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  Sports   Cricket  22 Jul 2019  BCCI didn’t clear the air on MSD future and Shaw’s fitness

BCCI didn’t clear the air on MSD future and Shaw’s fitness

Published : Jul 22, 2019, 5:38 am IST
Updated : Jul 22, 2019, 5:38 am IST

The Chairman of the selection committee, MSK Prasad and his team have the opportunity to sow the seeds of change in Indian cricket now.

Prithvi Shaw (Photo: PTI)
 Prithvi Shaw (Photo: PTI)

The officials of the Board of Control for Cricket in India (BCCI) love to set the cat among the pigeons. Never ever will they come clean with details that the media and countless Indian cricket fans are interested in. Two recent cases; one involving a battle scarred veteran and the other pertaining to a promising youngster, have been quietly put in public domain by BCCI ‘sources’.

Reports flew in about the future of the country’s most experienced cricketer and two time World Cup winning captain, Mahendra Singh Dhoni. Sources, as always, had indicated that MS, as he’s popularly known, has decided to pull out of the Windies tour and spend some time with the paramilitary regiment where he’s an honorary Lieutenant Colonel.

It is 2019, the Supreme Court has virtually disbanded the BCCI and put it under the command of a Committee of Administrators (CoA). There are professionals now who run the organisation but the approach and attitude remains the same - avoid transparency, push out stories unofficially and fuel speculation.

The other case involves young Prithvi Shaw who made a dream debut last year and is currently struggling with a hip injury that he sustained while playing the Mumbai Premier League this May. His fitness status did not come officially from the BCCI but during an interaction he had with the media on the sidelines of an event his employer had organised.

Just like the case of wicket keeper, Wriddhiman Saha who has been out of the field of cricket since his injury two seasons ago. There was no clarity in terms of his fitness to play at the highest level till sections of the media posed questions to the BCCI. With Rishab Pant and Saha in the mix, it will be interesting to see who the selectors pick when they meet a few hours after this piece is written.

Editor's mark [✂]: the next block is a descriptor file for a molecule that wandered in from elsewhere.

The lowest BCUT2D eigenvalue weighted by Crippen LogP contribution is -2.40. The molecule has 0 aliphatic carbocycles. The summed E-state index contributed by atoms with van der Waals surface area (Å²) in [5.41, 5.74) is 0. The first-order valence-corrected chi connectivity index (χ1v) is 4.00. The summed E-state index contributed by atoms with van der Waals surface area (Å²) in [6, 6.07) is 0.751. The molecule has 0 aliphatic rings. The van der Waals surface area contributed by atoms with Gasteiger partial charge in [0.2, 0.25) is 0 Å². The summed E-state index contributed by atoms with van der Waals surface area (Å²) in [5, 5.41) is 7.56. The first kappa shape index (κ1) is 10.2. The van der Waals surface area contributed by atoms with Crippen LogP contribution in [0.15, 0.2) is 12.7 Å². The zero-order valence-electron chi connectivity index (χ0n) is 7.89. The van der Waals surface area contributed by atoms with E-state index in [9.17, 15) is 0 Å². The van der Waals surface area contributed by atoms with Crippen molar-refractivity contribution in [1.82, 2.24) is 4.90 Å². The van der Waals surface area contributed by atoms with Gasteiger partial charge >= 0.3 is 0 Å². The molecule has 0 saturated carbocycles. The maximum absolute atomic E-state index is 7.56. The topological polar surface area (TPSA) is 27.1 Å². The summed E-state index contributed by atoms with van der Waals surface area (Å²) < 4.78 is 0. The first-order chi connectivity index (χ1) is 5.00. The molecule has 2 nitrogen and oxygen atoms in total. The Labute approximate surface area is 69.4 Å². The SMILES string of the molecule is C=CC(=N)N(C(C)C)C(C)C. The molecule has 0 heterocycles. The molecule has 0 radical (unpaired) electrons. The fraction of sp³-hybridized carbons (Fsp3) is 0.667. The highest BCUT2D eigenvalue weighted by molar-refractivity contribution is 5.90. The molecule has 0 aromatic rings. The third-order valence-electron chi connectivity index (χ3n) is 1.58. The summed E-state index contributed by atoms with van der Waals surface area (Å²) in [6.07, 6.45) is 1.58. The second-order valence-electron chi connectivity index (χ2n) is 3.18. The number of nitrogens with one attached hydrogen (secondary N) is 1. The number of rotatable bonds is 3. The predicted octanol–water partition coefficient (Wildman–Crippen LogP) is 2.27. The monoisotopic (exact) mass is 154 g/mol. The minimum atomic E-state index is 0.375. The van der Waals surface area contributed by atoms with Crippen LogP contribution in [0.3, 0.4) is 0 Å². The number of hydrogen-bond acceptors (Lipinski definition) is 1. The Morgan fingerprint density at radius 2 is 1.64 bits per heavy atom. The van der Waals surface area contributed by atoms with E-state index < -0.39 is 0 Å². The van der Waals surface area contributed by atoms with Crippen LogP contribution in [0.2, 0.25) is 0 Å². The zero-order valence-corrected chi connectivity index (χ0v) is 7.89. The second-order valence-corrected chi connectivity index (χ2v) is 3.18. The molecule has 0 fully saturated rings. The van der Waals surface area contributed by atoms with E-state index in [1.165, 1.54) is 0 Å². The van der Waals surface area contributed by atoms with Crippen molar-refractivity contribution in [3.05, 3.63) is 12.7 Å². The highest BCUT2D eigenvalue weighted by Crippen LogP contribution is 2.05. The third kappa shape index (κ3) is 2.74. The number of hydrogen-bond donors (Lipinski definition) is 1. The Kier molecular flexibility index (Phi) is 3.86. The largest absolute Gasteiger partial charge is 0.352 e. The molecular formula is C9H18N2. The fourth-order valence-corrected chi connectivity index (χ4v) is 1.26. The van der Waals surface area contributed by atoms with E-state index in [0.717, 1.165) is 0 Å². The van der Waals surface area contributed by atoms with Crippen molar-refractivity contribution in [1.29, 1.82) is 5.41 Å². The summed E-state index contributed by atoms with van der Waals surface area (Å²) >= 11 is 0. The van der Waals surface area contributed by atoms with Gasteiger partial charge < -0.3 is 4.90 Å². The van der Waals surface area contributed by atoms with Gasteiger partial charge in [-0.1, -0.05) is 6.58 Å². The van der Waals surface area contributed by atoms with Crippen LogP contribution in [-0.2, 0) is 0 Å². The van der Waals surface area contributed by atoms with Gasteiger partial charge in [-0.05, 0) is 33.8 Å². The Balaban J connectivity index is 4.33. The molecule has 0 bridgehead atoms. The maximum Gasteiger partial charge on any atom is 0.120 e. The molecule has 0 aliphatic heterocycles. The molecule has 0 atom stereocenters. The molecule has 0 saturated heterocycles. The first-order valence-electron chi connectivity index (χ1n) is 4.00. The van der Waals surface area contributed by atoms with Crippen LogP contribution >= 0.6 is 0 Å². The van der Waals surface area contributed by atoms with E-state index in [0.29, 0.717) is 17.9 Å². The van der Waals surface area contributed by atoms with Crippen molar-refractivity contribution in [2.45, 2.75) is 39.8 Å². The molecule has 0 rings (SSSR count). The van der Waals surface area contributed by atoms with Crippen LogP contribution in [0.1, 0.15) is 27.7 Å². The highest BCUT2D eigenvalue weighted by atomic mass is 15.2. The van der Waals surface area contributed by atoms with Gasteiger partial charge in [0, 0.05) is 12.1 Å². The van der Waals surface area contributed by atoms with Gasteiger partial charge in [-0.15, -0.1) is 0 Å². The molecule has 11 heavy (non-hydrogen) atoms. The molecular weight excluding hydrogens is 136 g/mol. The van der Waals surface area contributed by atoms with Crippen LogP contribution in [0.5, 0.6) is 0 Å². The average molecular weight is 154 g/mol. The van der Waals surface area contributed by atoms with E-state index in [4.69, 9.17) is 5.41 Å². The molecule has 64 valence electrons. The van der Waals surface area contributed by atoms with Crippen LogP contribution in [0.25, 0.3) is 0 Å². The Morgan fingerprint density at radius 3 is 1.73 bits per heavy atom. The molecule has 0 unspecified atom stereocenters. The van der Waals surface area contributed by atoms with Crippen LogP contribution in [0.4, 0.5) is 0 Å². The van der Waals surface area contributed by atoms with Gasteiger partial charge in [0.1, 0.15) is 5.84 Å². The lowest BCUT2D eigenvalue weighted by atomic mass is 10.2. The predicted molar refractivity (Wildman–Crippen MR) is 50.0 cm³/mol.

The Chairman of the selection committee, MSK Prasad and his team have the opportunity to sow the seeds of change in Indian cricket now. It is hoped that the team picked by Prasad and Co., will rise to the challenge of taking Indian cricket to a higher, better level.

So far, the team in all three formats - Test cricket, One Days (ODI) and Twenty20 (T20) has had, virtually, the same set of cricketers wearing India colours for the past five-odd years. Newcomers have been blooded into the side on a need basis and regulars have been holding on to their positions as a matter of right, barring injuries and lack of form.

In the pre-Dhoni era, one can recall two seasons when the wise men of yore disrupted the fabric of the team. The first was from 1969 to 1971 when former great Vijay Merchant brought in young talent when India faced Australia, New Zealand in home series’ and went on to tour the Caribbean. The Chairman gave his casting vote to Ajit Wadekar as skipper for that tour, replacing Mansur Ali Khan who had been the leader since 1962.

Calling it the new era of cricket, Merchant — known as a technician supreme — discarded renowned names like Chandu Borde, Bapu Nadkarni, etc., and gave Test caps to a generation of new talent. Players like Eknath Solkar, Chetan Chauhan, Ashok Mankad, Ambar Roy, the irrepressible Gundappa Viswanath and the master, Sunil Gavaskar broke through into the team, a few playing at the highest level for many years.

The second disruption, happened in 1989 when Raj Singh Dungarpur, as the head of the selection committee, surprised all and appointed Mohammed Azharuddin as the captain of the team to tour New Zealand. Worthies including Mohinder Amarnath, Dilip Vengsarkar, K. Srikkanth and Ravi Shastri were given the cold shoulder in an operation akin to a bloodless coup.

Results of both these reconstructions were different. While Merchant’s 1971 changes worked rather well for Indian cricket, Dungarpur’s operation, which he termed as “creating the team of the 90s,” saw the Indian team lose the gains they had made from 1983 till 1986. Whatever the results of these experiments, both Merchant and Dungarpur were men of stature, respected immensely by their peers and the players.

Once gain, Indian cricket is poised at a crucial juncture. For Prasad and Co., this is their chance to prove their mettle and come up with a winning combination that can take Indian cricket to new heights in the coming decade. Commentators of the game have pointed out that their decisions while picking the squad for the recently concluded World Cup left a lot to be desired. It is sad that people are picking on MS Dhoni as the prime reason for India’s loss. A complete disrespect for one who has brought laurels to the nation on the field.

Tags: mahendra singh dhoni, bcci, prithvi shaw